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Discussion Starter · #1 · (Edited)
Hi all think I am posting this in the right place ��. I have an evo 4 I have just installed an evo 6 ecu, 6 injectors, automotive 340 fuel pump, decat pipe, new fuel filter. Took it out for the first time yesterday and it is running really really good can feel the difference from the mods. I am a bit worried about it running lean now is there any way of telling without a map, there seems to be lots of carbon from the exhaust which to me seems that it's rich. Could anyone tell me if I took it to a local garage and they tested the emissions what should the readings be at idle and under load? Any help would be good. Thanks :confused:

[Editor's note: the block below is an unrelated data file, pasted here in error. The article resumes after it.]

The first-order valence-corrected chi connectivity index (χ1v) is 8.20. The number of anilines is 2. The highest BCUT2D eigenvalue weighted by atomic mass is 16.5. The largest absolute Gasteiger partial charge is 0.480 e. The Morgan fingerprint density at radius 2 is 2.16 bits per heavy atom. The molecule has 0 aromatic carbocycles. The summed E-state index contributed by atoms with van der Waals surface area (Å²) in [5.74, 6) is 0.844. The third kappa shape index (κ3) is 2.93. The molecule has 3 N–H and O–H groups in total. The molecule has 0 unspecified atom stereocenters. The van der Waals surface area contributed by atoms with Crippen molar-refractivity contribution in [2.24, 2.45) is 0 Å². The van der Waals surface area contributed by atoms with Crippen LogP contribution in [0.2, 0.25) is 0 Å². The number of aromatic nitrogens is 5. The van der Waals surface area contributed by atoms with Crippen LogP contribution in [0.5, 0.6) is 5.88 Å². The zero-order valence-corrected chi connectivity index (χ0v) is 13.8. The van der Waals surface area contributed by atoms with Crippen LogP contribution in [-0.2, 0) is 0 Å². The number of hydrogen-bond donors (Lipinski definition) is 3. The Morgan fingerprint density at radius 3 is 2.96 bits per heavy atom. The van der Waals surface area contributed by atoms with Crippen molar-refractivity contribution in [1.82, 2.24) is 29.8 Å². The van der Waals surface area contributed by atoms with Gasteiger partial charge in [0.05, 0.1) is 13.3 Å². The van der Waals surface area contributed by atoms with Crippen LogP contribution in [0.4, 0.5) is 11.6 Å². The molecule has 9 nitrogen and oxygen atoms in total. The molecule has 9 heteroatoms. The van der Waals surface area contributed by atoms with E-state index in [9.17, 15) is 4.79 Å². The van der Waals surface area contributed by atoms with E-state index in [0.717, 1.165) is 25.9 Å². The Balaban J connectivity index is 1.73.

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how much boost are you running?

As standard evo's do run rich, but as evo 5 onwards ecu's have been getting mapped for many years now, i'd say your best bet is to get the map checked properly

If you say your location, people will point you in the direction of people that can do it

Stu
 

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Discussion Starter · #3 ·
how much boost are you running?

As standard evo's do run rich, but as evo 5 onwards ecu's have been getting mapped for many years now, i'd say your best bet is to get the map checked properly

If you say your location, people will point you in the direction of people that can do it

Stu
Hi stu I'm in North Yorkshire, I have an electronic apexi controller set at 1 bar. It just seems to run brilliantly lots better and smoother under load than before with the standard parts in. Cheers Chris